He formed a company doing small Flare consulting jobs, mostly contract content development work for ICS, the same company that laid him off. But eventually he transitioned from content development to tools development. He says, “As my Flare consulting business grew, I eventually stopped doing contract content development, and I did full time Flare training and consulting. This was a thrilling journey for me in many ways, and it pushed me to grow in ways that I didn’t think I could.”

After 6 years of running his own company, he decided to switch back to being an employee because he missed writing, missed being on a team, missed driving long-term initiatives. He liked the way small companies came together to deliver for a customer. He told me he liked the “bold, quick decision making and ‘fail fast’ ethic” inherent in small companies with teams working together.” So he joined another company as a full-time employee. Colleague 3 is now the main employee at his consulting firm.

Colleague 5’s story

Now we come to the last story in this series – Colleague 5. Colleague 5 had been hired as a contingent technical writer and had been working for ICS for nearly two years. When he was initially interviewed, he had a full, generous beard that complemented his curly hair. Unfortunately, as per the dress code at the time, he had to shave his beard entirely. But he did so cheerfully. When the layoff occurred, he wasn’t actually laid off – his contract was just let to expire the following month, and it wasn’t renewed.

Colleague 5 had been laid off before (at another company), so he had more experience dealing with these scenarios. He went to work at another company in the area and remained there for a good 5 years with a lot of success. He had many different CTOs at the company (6 different CTOs in 5 years!), and he reported directly to this higher-up executive role. With the last CTO, however, he ran into a situation in which support for documentation dried up. Although the other CTOs were highly supportive of docs, the last was almost an anti-documentation CTO. Colleague 5 explained,

He actually told me directly, that he didn’t value technical writing. He came from a support type of background, and I think he thought that the answers users need are never found in the docs (hence the need for support).

When the company entered a budget reduction situation and needed to cut costs, they closed the entire Utah office and retained only a single writer abroad (in Scotland). The company also did not have any more major releases, so the need for technical writers was already reduced.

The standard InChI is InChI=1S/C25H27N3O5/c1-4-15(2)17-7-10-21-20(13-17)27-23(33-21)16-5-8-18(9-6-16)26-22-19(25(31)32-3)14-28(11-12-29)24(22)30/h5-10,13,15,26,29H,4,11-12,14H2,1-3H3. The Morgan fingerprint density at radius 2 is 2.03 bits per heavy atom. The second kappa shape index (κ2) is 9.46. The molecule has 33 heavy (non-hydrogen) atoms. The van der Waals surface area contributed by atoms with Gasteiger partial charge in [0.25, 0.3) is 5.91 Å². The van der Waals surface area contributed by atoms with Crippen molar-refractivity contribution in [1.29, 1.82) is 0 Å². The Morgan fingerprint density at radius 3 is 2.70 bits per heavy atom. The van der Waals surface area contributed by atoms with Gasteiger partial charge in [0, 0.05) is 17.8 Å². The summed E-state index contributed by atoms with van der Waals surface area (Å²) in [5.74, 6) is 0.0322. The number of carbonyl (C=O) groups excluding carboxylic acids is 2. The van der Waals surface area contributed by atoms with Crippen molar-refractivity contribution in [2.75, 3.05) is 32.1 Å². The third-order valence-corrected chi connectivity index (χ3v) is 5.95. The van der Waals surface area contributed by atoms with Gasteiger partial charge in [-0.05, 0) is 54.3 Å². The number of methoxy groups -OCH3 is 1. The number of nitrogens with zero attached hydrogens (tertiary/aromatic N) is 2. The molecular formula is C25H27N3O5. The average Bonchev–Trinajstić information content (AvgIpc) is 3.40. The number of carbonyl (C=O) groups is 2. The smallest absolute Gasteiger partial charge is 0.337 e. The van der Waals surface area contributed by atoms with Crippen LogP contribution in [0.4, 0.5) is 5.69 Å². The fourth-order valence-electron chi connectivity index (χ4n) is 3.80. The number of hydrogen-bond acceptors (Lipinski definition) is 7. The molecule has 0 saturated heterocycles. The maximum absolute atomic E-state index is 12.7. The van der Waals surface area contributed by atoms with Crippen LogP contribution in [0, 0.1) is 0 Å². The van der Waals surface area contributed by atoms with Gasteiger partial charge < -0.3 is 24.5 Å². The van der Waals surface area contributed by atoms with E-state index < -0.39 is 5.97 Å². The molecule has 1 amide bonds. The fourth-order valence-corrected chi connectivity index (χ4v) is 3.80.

Colleague 5 transitioned to another company and has been there for a couple of years. He reports up through Engineering rather than directly to the CTO. However, he has also run into a similar lack of support for documentation. A senior leader expressed his view that support plays a more crucial role than documentation. Colleague 5 explained:

He just expressed to me last week the same idea that people get more value from support than documentation. This of course is a reflection on us as technical writers not always knowing the pain points of our customers, and of not making discovery of our content as easy and obvious as it ought to be. As a result of that discussion, I’ve reached out again to the support personnel to try to assess what kind of information our users are looking for the most. I’ve done this in the past with little return on the effort, but one must keep trying.

Colleague 5’s experiences demonstrate the need for documentation champions at the executive level. Cultivating a C-level documentation champion at a company is not easy. Most technical writers don’t have regular contact with C-level executives, so it’s difficult to communicate the value of docs directly. Additionally, most executives are focused on larger initiatives, the bottom line, product success, and more. Documentation doesn’t often bubble up to their radar.

In many cases, I think lack of a C-level champion is not so terrible, but having a documentation anti-champion, or a documentation detractor, at the executive level can lead to quick annihilation, as this executive level has the power to easily sweep you out the door, especially during times of budget reduction. Figuring out how to shape and influence C-level executives to bring about a more supportive culture toward documentation – which might be expressed through appropriate resourcing for documentation needs – is not something you can really affect at a company without a prolonged campaign.

Having shared the stories of my former colleagues, let’s now move on to some analysis.

About Tom Johnson

Tom Johnson

I'm an API technical writer based in the Seattle area. On this blog, I write about topics related to technical writing and communication — such as software documentation, API documentation, AI, information architecture, content strategy, writing processes, plain language, tech comm careers, and more. Check out my API documentation course if you're looking for more info about documenting APIs. Or see my posts on AI and AI course section for more on the latest in AI and tech comm.